Cleveland Guardians News

Swing and a Tribe: Cleveland Indians sadness or madness?

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(Photo by Jason Miller/Getty Images)
(Photo by Jason Miller/Getty Images) /
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HOUSTON, TX – MAY 20: Jason Kipnis #22 of the Cleveland Indians singles in the sixth inning breaking up a no hit game by Lance McCullers Jr. #43 of the Houston Astros at Minute Maid Park on May 20, 2018 in Houston, Texas. (Photo by Bob Levey/Getty Images)
HOUSTON, TX – MAY 20: Jason Kipnis #22 of the Cleveland Indians singles in the sixth inning breaking up a no hit game by Lance McCullers Jr. #43 of the Houston Astros at Minute Maid Park on May 20, 2018 in Houston, Texas. (Photo by Bob Levey/Getty Images) /

Kipnis’ early struggles

Jason Kipnis has been the victim of some mystifying bad luck for the first two months. He’s rocking a career-high 36.8 percent hard-hit rate, and his 34.6 percent pull rate would be a career low were it to continue, indicating he’s trying to use the whole field. His hard-hit numbers are reflective of his 2016 season in which he hit 23 home runs and had an OPS of .811, but Kipnis has been unable to catch a break in 2018.

Strikeouts continue to be a problem for the second baseman as well, as he’s taking the lonely walk back a regrettable 20.2 percent of the time, but he also has a 10.4 percent walk rate that would be his best since 2013.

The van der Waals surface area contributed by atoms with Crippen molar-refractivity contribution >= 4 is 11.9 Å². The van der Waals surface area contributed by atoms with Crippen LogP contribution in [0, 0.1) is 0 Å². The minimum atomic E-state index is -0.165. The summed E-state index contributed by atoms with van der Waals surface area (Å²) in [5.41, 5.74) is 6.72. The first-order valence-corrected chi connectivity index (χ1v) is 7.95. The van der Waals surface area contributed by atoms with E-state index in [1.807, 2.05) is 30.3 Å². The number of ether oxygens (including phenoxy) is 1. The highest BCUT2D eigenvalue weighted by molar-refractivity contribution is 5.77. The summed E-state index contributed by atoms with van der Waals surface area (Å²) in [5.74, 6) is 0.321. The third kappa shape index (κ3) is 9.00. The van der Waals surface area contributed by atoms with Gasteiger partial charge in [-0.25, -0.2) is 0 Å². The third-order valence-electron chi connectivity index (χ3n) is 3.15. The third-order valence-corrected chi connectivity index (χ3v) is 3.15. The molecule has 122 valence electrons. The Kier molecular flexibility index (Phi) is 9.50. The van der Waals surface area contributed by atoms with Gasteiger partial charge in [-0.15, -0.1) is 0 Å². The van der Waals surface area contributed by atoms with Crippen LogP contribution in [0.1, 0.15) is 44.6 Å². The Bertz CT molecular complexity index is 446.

The easier-said-than-done elixir to what ails Kipnis at the moment is to simply hit ’em where they ain’t. If he continues to make good contact, the law of (batting) averages demands that the baseball gods eventually smile favorably upon him.

But here’s another interesting revelation in Kipnis’ advanced numbers: 2013 was in fact his best year as far as drawing walks, but it was also the year in which he posted his worst strikeout percentage (21.7) over a full season of plate appearances. In 2018, he is on pace to come close to repeating both numbers.

Coincidentally, 2013 was also the last time Kipnis swung at less than 60 percent of pitches inside the zone and 40 percent of pitches overall–until 2018. Having offered at just 59.8 percent of pitches in the zone and 41 percent of pitches overall, Kipnis is displaying a level of plate discipline we haven’t seen from him in five years.

Drawing walks is great for the Indians in the long run, but with a .266 OBP, maybe the answer in the short term is for Kipnis to get a little more aggressive at the plate.

In any case, there is too much evidence in the advanced numbers, both from this season and in seasons past, to suggest that Kipnis’ .176 batting average is just who he is now.

Final Verdict: Madness

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